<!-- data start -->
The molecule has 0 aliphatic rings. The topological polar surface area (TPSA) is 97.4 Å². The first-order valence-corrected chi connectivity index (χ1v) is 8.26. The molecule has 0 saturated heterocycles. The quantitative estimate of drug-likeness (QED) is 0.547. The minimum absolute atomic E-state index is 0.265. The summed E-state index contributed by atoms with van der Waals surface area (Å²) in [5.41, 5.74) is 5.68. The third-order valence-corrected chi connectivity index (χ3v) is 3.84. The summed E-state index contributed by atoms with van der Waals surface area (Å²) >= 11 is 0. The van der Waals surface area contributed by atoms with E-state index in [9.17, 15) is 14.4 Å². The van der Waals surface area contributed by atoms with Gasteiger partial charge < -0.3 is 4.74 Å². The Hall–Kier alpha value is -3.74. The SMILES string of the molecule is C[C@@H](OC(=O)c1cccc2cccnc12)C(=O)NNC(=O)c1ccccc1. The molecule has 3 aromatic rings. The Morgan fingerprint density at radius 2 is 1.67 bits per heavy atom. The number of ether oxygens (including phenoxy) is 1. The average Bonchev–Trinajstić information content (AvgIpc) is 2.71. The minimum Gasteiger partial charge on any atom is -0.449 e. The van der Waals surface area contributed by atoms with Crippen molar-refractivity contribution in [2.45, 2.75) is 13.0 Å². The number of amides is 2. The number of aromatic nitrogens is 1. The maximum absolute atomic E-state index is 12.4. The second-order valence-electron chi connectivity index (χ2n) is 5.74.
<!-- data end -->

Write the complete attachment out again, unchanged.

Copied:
The molecule has 0 aliphatic rings. The topological polar surface area (TPSA) is 97.4 Å². The first-order valence-corrected chi connectivity index (χ1v) is 8.26. The molecule has 0 saturated heterocycles. The quantitative estimate of drug-likeness (QED) is 0.547. The minimum absolute atomic E-state index is 0.265. The summed E-state index contributed by atoms with van der Waals surface area (Å²) in [5.41, 5.74) is 5.68. The third-order valence-corrected chi connectivity index (χ3v) is 3.84. The summed E-state index contributed by atoms with van der Waals surface area (Å²) >= 11 is 0. The van der Waals surface area contributed by atoms with E-state index in [9.17, 15) is 14.4 Å². The van der Waals surface area contributed by atoms with Gasteiger partial charge < -0.3 is 4.74 Å². The Hall–Kier alpha value is -3.74. The SMILES string of the molecule is C[C@@H](OC(=O)c1cccc2cccnc12)C(=O)NNC(=O)c1ccccc1. The molecule has 3 aromatic rings. The Morgan fingerprint density at radius 2 is 1.67 bits per heavy atom. The number of ether oxygens (including phenoxy) is 1. The average Bonchev–Trinajstić information content (AvgIpc) is 2.71. The minimum Gasteiger partial charge on any atom is -0.449 e. The van der Waals surface area contributed by atoms with Crippen molar-refractivity contribution in [2.45, 2.75) is 13.0 Å². The number of amides is 2. The number of aromatic nitrogens is 1. The maximum absolute atomic E-state index is 12.4. The second-order valence-electron chi connectivity index (χ2n) is 5.74.